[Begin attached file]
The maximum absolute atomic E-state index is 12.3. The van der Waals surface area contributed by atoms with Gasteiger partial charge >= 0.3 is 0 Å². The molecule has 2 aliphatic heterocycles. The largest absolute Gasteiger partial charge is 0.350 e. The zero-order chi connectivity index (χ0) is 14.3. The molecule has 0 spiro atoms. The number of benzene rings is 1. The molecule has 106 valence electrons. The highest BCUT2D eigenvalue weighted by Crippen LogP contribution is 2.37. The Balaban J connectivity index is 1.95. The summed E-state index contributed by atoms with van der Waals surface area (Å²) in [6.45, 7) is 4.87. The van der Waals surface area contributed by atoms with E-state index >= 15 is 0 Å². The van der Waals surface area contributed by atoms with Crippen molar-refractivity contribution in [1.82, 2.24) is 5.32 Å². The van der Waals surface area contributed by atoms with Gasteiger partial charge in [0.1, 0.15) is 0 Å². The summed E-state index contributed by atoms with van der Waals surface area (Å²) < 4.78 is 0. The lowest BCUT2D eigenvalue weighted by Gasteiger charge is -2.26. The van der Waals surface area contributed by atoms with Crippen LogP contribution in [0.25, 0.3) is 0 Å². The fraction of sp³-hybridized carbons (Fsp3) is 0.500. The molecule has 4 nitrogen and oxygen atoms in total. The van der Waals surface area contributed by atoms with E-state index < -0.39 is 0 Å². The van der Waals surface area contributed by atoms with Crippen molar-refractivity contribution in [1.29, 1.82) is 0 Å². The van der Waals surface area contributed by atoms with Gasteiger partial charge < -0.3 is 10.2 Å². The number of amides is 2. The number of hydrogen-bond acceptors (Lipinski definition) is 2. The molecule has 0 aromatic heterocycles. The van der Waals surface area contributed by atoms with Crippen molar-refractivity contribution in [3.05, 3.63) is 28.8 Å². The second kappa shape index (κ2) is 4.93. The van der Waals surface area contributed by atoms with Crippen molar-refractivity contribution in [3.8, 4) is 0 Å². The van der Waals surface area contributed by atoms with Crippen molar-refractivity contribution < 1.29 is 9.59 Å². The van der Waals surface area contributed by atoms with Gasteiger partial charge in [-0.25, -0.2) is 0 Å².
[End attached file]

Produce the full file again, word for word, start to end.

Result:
The maximum absolute atomic E-state index is 12.3. The van der Waals surface area contributed by atoms with Gasteiger partial charge >= 0.3 is 0 Å². The molecule has 2 aliphatic heterocycles. The largest absolute Gasteiger partial charge is 0.350 e. The zero-order chi connectivity index (χ0) is 14.3. The molecule has 0 spiro atoms. The number of benzene rings is 1. The molecule has 106 valence electrons. The highest BCUT2D eigenvalue weighted by Crippen LogP contribution is 2.37. The Balaban J connectivity index is 1.95. The summed E-state index contributed by atoms with van der Waals surface area (Å²) in [6.45, 7) is 4.87. The van der Waals surface area contributed by atoms with E-state index >= 15 is 0 Å². The van der Waals surface area contributed by atoms with Crippen molar-refractivity contribution in [1.82, 2.24) is 5.32 Å². The van der Waals surface area contributed by atoms with Gasteiger partial charge in [0.1, 0.15) is 0 Å². The summed E-state index contributed by atoms with van der Waals surface area (Å²) < 4.78 is 0. The lowest BCUT2D eigenvalue weighted by Gasteiger charge is -2.26. The van der Waals surface area contributed by atoms with Crippen LogP contribution in [0.25, 0.3) is 0 Å². The fraction of sp³-hybridized carbons (Fsp3) is 0.500. The molecule has 4 nitrogen and oxygen atoms in total. The van der Waals surface area contributed by atoms with E-state index < -0.39 is 0 Å². The van der Waals surface area contributed by atoms with Crippen molar-refractivity contribution in [1.29, 1.82) is 0 Å². The van der Waals surface area contributed by atoms with Gasteiger partial charge < -0.3 is 10.2 Å². The number of amides is 2. The number of hydrogen-bond acceptors (Lipinski definition) is 2. The molecule has 0 aromatic heterocycles. The van der Waals surface area contributed by atoms with Crippen molar-refractivity contribution in [3.05, 3.63) is 28.8 Å². The second kappa shape index (κ2) is 4.93. The van der Waals surface area contributed by atoms with Crippen molar-refractivity contribution in [3.8, 4) is 0 Å². The van der Waals surface area contributed by atoms with Crippen molar-refractivity contribution < 1.29 is 9.59 Å². The van der Waals surface area contributed by atoms with Gasteiger partial charge in [-0.25, -0.2) is 0 Å².